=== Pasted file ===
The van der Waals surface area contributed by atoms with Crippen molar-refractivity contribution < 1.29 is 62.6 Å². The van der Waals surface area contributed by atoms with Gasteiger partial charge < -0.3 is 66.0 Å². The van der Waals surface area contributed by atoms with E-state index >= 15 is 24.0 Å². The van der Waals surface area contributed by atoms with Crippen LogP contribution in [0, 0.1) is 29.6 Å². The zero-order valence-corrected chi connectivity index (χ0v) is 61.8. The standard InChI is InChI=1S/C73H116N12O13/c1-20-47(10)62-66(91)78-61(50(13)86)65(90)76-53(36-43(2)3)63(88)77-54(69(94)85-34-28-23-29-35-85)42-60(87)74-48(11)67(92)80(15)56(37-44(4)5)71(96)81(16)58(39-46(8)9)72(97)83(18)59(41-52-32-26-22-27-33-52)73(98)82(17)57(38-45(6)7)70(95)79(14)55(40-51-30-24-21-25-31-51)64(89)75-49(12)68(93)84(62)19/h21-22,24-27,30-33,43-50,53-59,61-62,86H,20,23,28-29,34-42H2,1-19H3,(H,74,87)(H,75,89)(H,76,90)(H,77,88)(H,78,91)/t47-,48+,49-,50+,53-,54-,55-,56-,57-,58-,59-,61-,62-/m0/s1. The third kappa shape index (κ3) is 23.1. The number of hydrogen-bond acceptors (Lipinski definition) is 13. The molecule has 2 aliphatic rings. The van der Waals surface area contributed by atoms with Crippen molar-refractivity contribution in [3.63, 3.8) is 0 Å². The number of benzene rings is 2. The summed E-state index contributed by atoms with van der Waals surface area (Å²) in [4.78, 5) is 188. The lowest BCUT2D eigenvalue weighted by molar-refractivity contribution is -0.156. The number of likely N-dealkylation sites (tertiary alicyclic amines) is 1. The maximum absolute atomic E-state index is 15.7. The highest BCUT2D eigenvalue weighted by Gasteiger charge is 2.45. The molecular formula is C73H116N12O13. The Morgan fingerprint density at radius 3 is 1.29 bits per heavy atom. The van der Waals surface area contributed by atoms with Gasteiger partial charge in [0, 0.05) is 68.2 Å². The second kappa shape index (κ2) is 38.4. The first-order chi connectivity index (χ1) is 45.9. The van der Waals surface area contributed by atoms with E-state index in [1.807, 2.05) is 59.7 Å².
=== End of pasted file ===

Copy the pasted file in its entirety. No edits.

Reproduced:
The van der Waals surface area contributed by atoms with Crippen molar-refractivity contribution < 1.29 is 62.6 Å². The van der Waals surface area contributed by atoms with Gasteiger partial charge < -0.3 is 66.0 Å². The van der Waals surface area contributed by atoms with E-state index >= 15 is 24.0 Å². The van der Waals surface area contributed by atoms with Crippen LogP contribution in [0, 0.1) is 29.6 Å². The zero-order valence-corrected chi connectivity index (χ0v) is 61.8. The standard InChI is InChI=1S/C73H116N12O13/c1-20-47(10)62-66(91)78-61(50(13)86)65(90)76-53(36-43(2)3)63(88)77-54(69(94)85-34-28-23-29-35-85)42-60(87)74-48(11)67(92)80(15)56(37-44(4)5)71(96)81(16)58(39-46(8)9)72(97)83(18)59(41-52-32-26-22-27-33-52)73(98)82(17)57(38-45(6)7)70(95)79(14)55(40-51-30-24-21-25-31-51)64(89)75-49(12)68(93)84(62)19/h21-22,24-27,30-33,43-50,53-59,61-62,86H,20,23,28-29,34-42H2,1-19H3,(H,74,87)(H,75,89)(H,76,90)(H,77,88)(H,78,91)/t47-,48+,49-,50+,53-,54-,55-,56-,57-,58-,59-,61-,62-/m0/s1. The third kappa shape index (κ3) is 23.1. The number of hydrogen-bond acceptors (Lipinski definition) is 13. The molecule has 2 aliphatic rings. The van der Waals surface area contributed by atoms with Crippen molar-refractivity contribution in [3.63, 3.8) is 0 Å². The number of benzene rings is 2. The summed E-state index contributed by atoms with van der Waals surface area (Å²) in [4.78, 5) is 188. The lowest BCUT2D eigenvalue weighted by molar-refractivity contribution is -0.156. The number of likely N-dealkylation sites (tertiary alicyclic amines) is 1. The maximum absolute atomic E-state index is 15.7. The highest BCUT2D eigenvalue weighted by Gasteiger charge is 2.45. The molecular formula is C73H116N12O13. The Morgan fingerprint density at radius 3 is 1.29 bits per heavy atom. The van der Waals surface area contributed by atoms with Gasteiger partial charge in [0, 0.05) is 68.2 Å². The second kappa shape index (κ2) is 38.4. The first-order chi connectivity index (χ1) is 45.9. The van der Waals surface area contributed by atoms with E-state index in [1.807, 2.05) is 59.7 Å².